Thursday, April 14, 2016

Art Blocks At Main Street Square: Realizing Main Street Square

This Saturday Houston's own The Suffers will be headlining The Big Bash, a celebration commemorating the inauguration of Art Blocks at Main Street Square in Downtown Houston.

Art Blocks Houston is an effort by the Houston Downtown Management District to further activate and utilize the area of Main Street between Dallas Street and Walker Street through the installation of public art. The Downtown District notes that "From lessons learned about public art's capacity to awaken change in areas that have not yet realized their full potential, Art Blocks strives to enliven Main Street Square." A number of art selections have been placed along Main Street, which also recently saw physical improvements to its streetscape (As did Dallas Street.)

Main Street Square was completed in 2004 in conjunction with the opening of Houston's Red Line light rail. In 2004, Chicago Tribune architecture critic Blair Kamin visited Houston near the time that the city was hosting the Super Bowl. He noted the contrast of Houston's development in 2004 compared to that of the oil boom in the 1980's. A portion of Kamin's review includes an emphasis on public spaces, and a mention of Main Street Square, Houston's pedestrian mall. Kamin notes that "Of course, lots of pedestrian malls, like the one on State Street that Chicago got rid of in the mid-1990s, have flopped. Yet this one may have a happier fate." Kamin goes on to say that "Of course, one vibrant pedestrian mall will not make Houston a Paris on the prairie." But, the rest of his review, which consisted of commentary surrounding Houston's then-recently-opened light rail, was complementary.

As noted in the summer 2004 edition of the Rice Design Alliance's Cite magazine, Main Street Square is a small remnant of the Making Main Street Happen design competition that led designers Ehrenkrantz, Eckstut & Kuhn to create a master plan for Main Street. (A 1999 Cite article gives even more information behind Houston's Main Street Coalition and Main Street design). Ehrenkrantz, Eckstut & Kuhn might be best known for their design of New York City's Battery Park City. A 2000 Main Street Coalition Strategic Plan for the area re-emphasizes the desire and recognition of public art in maintaining vibrant public spaces, especially one that lies within the geographic center of Downtown Houston.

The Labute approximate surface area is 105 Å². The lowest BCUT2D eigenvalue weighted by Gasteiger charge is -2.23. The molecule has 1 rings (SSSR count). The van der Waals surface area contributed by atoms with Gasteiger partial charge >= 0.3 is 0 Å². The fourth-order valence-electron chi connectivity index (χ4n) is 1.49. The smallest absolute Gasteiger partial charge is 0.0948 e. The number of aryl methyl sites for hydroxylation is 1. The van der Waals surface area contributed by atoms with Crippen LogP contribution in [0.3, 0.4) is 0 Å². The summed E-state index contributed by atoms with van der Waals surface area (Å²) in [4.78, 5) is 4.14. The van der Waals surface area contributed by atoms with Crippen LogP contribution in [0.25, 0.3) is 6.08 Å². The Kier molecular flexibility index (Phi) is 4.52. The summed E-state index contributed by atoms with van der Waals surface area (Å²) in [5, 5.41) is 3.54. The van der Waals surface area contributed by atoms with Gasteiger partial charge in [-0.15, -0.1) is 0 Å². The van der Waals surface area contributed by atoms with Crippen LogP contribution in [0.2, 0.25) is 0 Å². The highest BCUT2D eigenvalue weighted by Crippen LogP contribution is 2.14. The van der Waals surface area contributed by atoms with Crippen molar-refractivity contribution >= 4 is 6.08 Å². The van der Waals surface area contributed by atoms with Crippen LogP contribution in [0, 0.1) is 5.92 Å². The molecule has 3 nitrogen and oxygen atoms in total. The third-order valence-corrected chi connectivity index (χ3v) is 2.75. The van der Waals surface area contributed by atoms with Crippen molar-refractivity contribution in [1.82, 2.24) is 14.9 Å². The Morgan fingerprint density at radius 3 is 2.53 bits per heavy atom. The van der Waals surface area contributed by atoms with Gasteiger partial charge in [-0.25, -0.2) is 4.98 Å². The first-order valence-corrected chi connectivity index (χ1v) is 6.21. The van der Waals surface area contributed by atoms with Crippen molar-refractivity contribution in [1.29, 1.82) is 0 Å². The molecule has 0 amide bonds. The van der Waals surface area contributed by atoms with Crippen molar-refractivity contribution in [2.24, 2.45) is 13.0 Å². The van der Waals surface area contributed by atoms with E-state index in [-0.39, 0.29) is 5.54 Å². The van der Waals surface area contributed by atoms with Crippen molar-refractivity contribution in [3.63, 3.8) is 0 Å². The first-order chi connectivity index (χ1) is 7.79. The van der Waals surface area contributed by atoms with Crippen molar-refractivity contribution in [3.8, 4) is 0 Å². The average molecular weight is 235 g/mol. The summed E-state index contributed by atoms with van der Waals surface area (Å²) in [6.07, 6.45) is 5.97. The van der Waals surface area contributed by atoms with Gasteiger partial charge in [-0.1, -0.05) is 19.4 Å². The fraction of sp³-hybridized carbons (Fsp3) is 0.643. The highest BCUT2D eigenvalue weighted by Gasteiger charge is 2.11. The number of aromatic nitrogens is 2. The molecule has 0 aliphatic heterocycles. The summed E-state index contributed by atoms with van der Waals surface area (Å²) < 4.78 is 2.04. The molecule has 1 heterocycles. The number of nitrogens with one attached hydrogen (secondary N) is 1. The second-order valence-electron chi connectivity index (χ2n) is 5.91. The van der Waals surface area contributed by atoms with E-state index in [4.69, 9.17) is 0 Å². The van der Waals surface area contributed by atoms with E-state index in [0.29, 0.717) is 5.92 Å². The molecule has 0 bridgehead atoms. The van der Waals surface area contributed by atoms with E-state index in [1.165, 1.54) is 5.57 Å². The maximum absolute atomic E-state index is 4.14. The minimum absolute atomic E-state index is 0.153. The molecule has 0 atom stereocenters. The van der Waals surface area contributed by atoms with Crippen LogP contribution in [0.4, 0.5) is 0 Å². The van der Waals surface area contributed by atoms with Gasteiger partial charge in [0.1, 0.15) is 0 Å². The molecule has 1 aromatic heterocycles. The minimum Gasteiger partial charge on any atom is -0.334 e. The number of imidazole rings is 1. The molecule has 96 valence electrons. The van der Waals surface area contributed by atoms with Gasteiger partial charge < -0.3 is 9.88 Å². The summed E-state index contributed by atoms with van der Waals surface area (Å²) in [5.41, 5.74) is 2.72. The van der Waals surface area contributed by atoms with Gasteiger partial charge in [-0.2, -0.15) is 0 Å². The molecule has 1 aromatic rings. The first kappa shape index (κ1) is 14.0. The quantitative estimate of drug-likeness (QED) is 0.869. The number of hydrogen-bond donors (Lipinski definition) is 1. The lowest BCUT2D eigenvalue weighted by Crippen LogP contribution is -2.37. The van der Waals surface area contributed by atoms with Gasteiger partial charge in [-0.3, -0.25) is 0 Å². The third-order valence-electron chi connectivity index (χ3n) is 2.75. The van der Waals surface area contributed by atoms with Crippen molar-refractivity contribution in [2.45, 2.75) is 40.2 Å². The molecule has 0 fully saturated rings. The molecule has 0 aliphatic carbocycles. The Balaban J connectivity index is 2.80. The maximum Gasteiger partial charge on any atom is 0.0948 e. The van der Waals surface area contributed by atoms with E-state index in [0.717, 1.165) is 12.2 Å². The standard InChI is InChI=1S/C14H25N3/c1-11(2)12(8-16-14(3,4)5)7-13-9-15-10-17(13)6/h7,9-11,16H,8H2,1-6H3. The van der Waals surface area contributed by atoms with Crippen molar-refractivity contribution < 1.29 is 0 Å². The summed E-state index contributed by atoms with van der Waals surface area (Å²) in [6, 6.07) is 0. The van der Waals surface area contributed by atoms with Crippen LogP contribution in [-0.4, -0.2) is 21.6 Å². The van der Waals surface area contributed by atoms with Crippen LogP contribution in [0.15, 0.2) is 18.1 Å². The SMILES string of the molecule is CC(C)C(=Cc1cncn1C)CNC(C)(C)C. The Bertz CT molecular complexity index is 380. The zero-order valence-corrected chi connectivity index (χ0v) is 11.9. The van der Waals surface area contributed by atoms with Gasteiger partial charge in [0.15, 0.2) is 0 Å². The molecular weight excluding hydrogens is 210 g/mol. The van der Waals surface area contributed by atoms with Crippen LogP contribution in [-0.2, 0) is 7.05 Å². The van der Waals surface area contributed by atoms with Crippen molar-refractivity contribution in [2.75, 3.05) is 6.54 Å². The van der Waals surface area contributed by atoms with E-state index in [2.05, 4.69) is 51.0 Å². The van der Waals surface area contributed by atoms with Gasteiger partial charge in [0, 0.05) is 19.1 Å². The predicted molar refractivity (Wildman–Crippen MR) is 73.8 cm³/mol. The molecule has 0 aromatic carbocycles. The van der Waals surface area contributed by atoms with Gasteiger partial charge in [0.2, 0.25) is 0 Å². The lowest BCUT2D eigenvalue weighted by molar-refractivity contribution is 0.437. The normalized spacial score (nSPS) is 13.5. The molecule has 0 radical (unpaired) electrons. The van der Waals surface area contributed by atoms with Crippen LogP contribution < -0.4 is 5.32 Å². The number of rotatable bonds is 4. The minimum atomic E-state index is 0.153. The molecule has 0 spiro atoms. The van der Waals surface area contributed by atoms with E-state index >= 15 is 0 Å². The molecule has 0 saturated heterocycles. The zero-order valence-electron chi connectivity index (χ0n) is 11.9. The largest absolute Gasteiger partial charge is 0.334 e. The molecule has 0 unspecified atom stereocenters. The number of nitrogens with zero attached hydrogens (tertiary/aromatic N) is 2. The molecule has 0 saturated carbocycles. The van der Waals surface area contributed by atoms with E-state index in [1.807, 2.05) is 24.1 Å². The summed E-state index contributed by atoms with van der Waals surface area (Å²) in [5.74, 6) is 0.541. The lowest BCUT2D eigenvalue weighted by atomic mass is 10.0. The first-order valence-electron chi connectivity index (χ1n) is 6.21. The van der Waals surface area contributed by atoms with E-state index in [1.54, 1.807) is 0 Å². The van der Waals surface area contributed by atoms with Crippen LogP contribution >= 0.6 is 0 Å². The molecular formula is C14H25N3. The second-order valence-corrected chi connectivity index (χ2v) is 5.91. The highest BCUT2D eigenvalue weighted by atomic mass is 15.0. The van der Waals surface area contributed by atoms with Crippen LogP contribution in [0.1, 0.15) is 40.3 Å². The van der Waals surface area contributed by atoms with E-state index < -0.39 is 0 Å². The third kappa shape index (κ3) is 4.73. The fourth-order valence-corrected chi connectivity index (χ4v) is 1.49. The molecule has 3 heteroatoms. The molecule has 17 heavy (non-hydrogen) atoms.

As many Houstonians know, there are many parts of Downtown Houston that are alive during the 9 to 5 workday, then seemingly become desolate. Main Street is becoming increasingly busy with the addition of new bars and restaurants, but this is primarily north of Main Street Square, whose blocks become a bit desolate as evening sets. Some of this can be attributed to the fact that a number of the blockfaces contain buildings without any active public spaces, or without retail that is open after the work day.

Given its somewhat desolate nature at night, Main Street Square has also been home to a number of people loitering, further keeping people away from its pedestrian plaza. The blocks between Dallas Street and McKinney Street have little to attract anyone to it, aside from a few ledges which to sit. The only retail spaces are Corner Bakery Cafe that sits at the corner of McKinney and Main Street, and is open weekdays from 6:30 AM to 4 PM, and the Main Food Store. The result, a fairly isolated landscape outside of the business day.

Back to the topic of Art Blocks; The Downtown District further provides that "Pop up performances, interactive experiences and community festivals will add to a schedule of events that complements the spirit of the major public art commissions." This is important, as many successful public spaces rely on something to attract people to them, usually programming and activities. This is known as triangulation.

William Whyte's The Social Life of Small Urban Spaces addresses this issue, providing that triangulation is one of the effective ingredients for a successful, social public space. Triangulation brings the passerby into a space. It connects people to places. That is what Art Blocks aims to do.

As I mentioned in a previous post looking at the design of Houston Center, we've looked to our bayous as conduits of activity and vitality. We're rightfully restoring them, attracting a variety of users. William Whyte would also contend that the same should be applied to city streets. He says, "The street is the river of life of the city. They come to these places not to escape it, but to partake of it."

So Houston, get out and enjoy your streets, enjoy some art, and enjoy your public places. Let's hope that this is another example to prove Kamin's 2004 hunch; that Houston's public places can continue to become the places they were envisioned to be.